Magic continues to pick up the slack in areas where reason and faith fall short — deficiencies of which Rocío persistently reminds us. Guerrero’s father, debating whether to go to church to pray for his wife, laments, “You’re supposed to ask some pendejo for help. It’s all bullshit.” Later, while speaking to Darío, his grandfather tells him, “The Earth is round. There’s no arguing that.” “What keeps the water from falling?” Darío asks. “That’s it,” affirms his grandfather. “What mystery keeps all the water in place?” That a scientific answer exists is irrelevant. Outside the house where Rocío is dying, wondering what holds everything together is contemplation enough.


A central theme of Rocío is that impermanence is, paradoxically, the only reality we can trust. Change is a constant to which we are forced to acquiesce. Dreaming, waking, breathing, becoming. Death, Rocío illustrates, is just one more transition in a series. Death — a transformation that breaches our reality — displays magic’s most elemental character. The death of a loved one can appear almost like a kind of tragic trick. Something permanent has been lost, violating the world as it should be.

We have established mechanisms to protect us from the shock of death, sequestering it within certain rituals and institutions. But Rocío reveals the illusory nature of these supposed safeguards and the limits of our capacity for compartmentalization. This becomes particularly apparent in the way Guerrero manipulates narrative time. The film’s seamless slippage between past and present makes it easy to lose your bearings. But there are also times when the cuts can seem quite jarring. The film’s flashbacks work the way our memories do: suddenly prompted by the emotions of the moment.

Guerrero is an especially adept editor. Disparate as they may seem, the clips he chooses connect precisely, each preparing the essential truth of the next. Nestled between footage of a fading Rocío is a video of young Darío playing in the family’s backyard. “The rose has withered,” his father says while filming flowers along the fence. Memory, time, and place are not neatly partitioned but in constant, messy relation with one another. This scene reminds us that the line separating us from death is as thin as the line distinguishing our memories from our present realities.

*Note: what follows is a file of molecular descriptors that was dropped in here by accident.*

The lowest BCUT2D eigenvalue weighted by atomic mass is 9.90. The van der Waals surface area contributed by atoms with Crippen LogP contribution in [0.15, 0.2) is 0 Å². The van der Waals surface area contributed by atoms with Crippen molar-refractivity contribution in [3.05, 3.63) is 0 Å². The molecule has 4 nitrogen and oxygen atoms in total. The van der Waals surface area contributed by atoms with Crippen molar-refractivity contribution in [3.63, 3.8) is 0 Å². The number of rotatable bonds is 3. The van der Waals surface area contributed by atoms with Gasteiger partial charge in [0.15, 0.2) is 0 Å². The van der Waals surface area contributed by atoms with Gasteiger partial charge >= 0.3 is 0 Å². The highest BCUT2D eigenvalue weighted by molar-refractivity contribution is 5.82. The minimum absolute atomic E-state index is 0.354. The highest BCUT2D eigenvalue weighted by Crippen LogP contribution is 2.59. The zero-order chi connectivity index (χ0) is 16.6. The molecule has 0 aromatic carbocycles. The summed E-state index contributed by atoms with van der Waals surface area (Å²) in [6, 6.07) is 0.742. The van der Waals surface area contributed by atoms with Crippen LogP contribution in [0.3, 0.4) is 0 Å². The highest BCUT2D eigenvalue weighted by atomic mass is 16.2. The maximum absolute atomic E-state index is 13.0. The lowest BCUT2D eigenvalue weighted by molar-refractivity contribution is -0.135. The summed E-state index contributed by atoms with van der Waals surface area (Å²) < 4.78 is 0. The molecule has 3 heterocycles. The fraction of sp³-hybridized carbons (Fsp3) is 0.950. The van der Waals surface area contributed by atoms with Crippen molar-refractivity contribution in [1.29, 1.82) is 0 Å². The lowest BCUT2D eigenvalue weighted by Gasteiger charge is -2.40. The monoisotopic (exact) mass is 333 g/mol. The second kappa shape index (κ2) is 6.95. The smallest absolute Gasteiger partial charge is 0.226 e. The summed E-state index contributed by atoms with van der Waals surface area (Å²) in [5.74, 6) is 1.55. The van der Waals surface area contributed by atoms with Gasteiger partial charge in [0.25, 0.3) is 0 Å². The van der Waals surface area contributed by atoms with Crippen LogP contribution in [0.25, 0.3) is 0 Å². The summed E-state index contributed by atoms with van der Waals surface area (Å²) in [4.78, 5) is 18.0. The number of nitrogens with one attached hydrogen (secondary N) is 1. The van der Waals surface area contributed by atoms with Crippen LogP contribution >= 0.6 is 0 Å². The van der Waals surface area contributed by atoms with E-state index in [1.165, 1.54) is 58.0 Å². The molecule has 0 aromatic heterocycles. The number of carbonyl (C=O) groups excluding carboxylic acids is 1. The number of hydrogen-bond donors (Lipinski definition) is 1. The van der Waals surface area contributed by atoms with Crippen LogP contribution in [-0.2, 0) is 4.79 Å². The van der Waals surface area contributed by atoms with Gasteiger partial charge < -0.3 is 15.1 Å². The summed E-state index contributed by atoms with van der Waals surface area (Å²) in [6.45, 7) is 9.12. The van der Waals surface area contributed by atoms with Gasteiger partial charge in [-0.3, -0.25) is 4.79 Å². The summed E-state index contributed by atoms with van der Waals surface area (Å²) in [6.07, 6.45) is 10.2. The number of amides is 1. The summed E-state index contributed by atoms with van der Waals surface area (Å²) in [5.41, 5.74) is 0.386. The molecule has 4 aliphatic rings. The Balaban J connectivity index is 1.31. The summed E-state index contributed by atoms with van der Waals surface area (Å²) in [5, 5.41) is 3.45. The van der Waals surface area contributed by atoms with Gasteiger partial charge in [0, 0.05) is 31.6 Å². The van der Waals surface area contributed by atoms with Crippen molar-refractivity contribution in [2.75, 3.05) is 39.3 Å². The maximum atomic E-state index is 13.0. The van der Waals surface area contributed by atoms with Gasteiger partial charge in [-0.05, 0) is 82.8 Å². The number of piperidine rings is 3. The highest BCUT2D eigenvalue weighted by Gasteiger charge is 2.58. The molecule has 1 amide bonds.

The film also highlights the role administrative systems play in the regulation of our daily lives. Two social systems emerge as central: immigration and health care. While making the film, Guerrero himself had a harrowing experience with immigration authorities. An undergraduate at Harvard, he traveled to Mexico to be with his mother during her treatment but was uncertain — despite being a DACA recipient — whether he would be allowed to return to the United States. The story made national headlines when he was eventually granted temporary humanitarian parole, allowing him to fulfill his mother’s final wishes: to carry her ashes to the family’s home in Los Angeles and then complete his degree.

As for the health-care system, Guerrero documents what happens when we come face to face with the limits of our medical knowledge. When Darío tells his mother that she defied the odds, surpassing the “matter of weeks” the experts gave her, she responds, “Those bastards. Now I’m not leaving.” She refuses to succumb, and Guerrero makes a point of showing us the downside of hope. Rocío drinks countless health smoothies and swallows Chinese weevils like pills. “First one to vomit loses,” she laughs. Finally, she enters treatment at a holistic center in Tijuana, where she submits to chelation therapy, a flavorless diet, and hyperthermia sessions. She can barely eat. There are ants everywhere and spiders on the walls. “Maybe if you vacuumed this place there would be less bugs,” Rocío says. “We don’t have a vacuum,” the nurse replies. When Rocío expresses doubt, her husband takes his frustrations out on her. These moments are some of the most painful to watch. In the film’s final scenes, when she is too weak to respond, he apologizes: “Forgive me for everything I couldn’t do.”